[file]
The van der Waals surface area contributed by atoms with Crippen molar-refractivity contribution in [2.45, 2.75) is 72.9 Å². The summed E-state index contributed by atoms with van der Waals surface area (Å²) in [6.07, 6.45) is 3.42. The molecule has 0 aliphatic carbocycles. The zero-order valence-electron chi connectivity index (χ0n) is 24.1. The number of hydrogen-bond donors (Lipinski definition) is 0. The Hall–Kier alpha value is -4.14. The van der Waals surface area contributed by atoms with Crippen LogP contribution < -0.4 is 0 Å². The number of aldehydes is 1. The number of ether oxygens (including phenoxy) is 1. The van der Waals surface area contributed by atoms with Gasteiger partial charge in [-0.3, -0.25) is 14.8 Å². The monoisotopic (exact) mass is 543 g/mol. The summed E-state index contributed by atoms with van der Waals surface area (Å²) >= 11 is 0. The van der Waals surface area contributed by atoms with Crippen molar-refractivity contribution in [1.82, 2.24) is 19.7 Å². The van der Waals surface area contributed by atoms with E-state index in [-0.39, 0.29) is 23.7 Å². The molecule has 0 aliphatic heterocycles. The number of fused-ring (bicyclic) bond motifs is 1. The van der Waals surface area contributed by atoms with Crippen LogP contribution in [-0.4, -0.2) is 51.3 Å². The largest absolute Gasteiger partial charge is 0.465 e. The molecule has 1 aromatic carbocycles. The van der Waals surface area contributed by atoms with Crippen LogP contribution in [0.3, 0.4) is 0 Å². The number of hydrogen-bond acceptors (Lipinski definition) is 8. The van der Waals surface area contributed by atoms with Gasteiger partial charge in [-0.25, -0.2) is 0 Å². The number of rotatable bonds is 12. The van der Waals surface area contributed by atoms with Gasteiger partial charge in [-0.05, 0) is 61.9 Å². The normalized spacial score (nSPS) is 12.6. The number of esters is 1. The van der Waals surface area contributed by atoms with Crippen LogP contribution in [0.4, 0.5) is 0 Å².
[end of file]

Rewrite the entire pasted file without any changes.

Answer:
The van der Waals surface area contributed by atoms with Crippen molar-refractivity contribution in [2.45, 2.75) is 72.9 Å². The summed E-state index contributed by atoms with van der Waals surface area (Å²) in [6.07, 6.45) is 3.42. The molecule has 0 aliphatic carbocycles. The zero-order valence-electron chi connectivity index (χ0n) is 24.1. The number of hydrogen-bond donors (Lipinski definition) is 0. The Hall–Kier alpha value is -4.14. The van der Waals surface area contributed by atoms with Crippen LogP contribution < -0.4 is 0 Å². The number of aldehydes is 1. The number of ether oxygens (including phenoxy) is 1. The van der Waals surface area contributed by atoms with Gasteiger partial charge in [-0.3, -0.25) is 14.8 Å². The monoisotopic (exact) mass is 543 g/mol. The summed E-state index contributed by atoms with van der Waals surface area (Å²) >= 11 is 0. The van der Waals surface area contributed by atoms with Crippen molar-refractivity contribution in [1.82, 2.24) is 19.7 Å². The van der Waals surface area contributed by atoms with E-state index in [-0.39, 0.29) is 23.7 Å². The molecule has 0 aliphatic heterocycles. The number of fused-ring (bicyclic) bond motifs is 1. The van der Waals surface area contributed by atoms with Crippen LogP contribution in [-0.4, -0.2) is 51.3 Å². The largest absolute Gasteiger partial charge is 0.465 e. The molecule has 1 aromatic carbocycles. The van der Waals surface area contributed by atoms with Crippen LogP contribution in [0.3, 0.4) is 0 Å². The number of hydrogen-bond acceptors (Lipinski definition) is 8. The van der Waals surface area contributed by atoms with Gasteiger partial charge in [-0.25, -0.2) is 0 Å². The number of rotatable bonds is 12. The van der Waals surface area contributed by atoms with Gasteiger partial charge in [-0.05, 0) is 61.9 Å². The normalized spacial score (nSPS) is 12.6. The number of esters is 1. The van der Waals surface area contributed by atoms with Crippen LogP contribution in [0.4, 0.5) is 0 Å².